Oh, and the product placement in this film is awful. An iPhone is used to defeat a monster. Percy wears flying hi-top All Star Converses. A trip to the Underworld is accompanied by AC/DC's "Highway to Hell" and a trip to Vegas by Lady GaGa's "Pokerface". And I think that's symptomatic of the problem with Percy Jackson. Did the young Sherlock Holmes wear Adidas while fighting Moriarty? Did Harry Potter pour Coca Cola on the flaming tail of a Blast-Ended Skrewt? No, because they were both quintessentially British, and somehow a transplant to America fills a film like Percy Jackson and the Lightning Thief with brash sequences set in Vegas, or shameless advertising. The fantasy genre does work best when set against normality, but somehow there's a heightened sense of things when you make an American film that draws you out of it. Yes, I'm really saying that Medusa is less believable when she's ogling Apple products, because she is.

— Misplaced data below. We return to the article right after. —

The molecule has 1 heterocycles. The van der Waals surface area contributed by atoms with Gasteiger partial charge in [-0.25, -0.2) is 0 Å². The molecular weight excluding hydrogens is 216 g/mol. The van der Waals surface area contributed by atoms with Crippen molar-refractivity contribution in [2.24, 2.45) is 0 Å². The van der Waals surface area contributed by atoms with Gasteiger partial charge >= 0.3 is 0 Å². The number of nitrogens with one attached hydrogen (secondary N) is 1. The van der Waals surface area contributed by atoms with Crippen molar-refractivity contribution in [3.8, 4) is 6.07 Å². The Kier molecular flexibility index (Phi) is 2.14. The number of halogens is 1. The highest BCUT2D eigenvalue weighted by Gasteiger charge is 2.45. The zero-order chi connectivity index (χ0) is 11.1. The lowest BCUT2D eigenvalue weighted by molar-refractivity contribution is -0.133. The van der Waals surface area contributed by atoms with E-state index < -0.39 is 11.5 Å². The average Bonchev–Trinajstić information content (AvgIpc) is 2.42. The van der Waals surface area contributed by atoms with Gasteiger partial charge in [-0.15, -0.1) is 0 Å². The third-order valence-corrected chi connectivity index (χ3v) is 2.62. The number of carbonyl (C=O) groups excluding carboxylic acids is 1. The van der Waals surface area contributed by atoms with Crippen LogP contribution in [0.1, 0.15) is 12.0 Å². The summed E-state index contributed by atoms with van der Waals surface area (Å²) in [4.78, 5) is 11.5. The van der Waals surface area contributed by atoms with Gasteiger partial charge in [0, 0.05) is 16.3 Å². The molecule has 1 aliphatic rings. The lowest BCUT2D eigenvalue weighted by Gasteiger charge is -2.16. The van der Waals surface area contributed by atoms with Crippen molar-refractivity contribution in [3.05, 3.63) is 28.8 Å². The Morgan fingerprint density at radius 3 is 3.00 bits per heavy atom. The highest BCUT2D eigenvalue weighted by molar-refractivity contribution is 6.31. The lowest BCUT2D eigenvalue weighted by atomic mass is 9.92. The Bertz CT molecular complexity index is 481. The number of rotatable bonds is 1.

You know, I'm complaining about the crass stuff a lot- who produced this anyhow? Ah yes, 20th Century Fox. I mentioned The Golden Compass as a worthy fantasy adaptation above, but one which never went beyond the first of the three planned films because it didn't make enough money at the box office. This was due in no small part to the broad campaign against the atheistic content of the source material in America, spearheaded by Fox News. Fox, who coincidentally had another big family flick called Shit Chipmunk Film in cinemas at the same time, accused the film makers' December 2007 release as "a war on Christmas", a phrase coined by the network's arch-twatbag and pundit from hell, Bill O'Reilly. If The Golden Compass was anti-Christian, then why is Rupert Murdoch's company releasing a film that presents polytheism and ancient religion, except to cash in on the trend they think is so evil?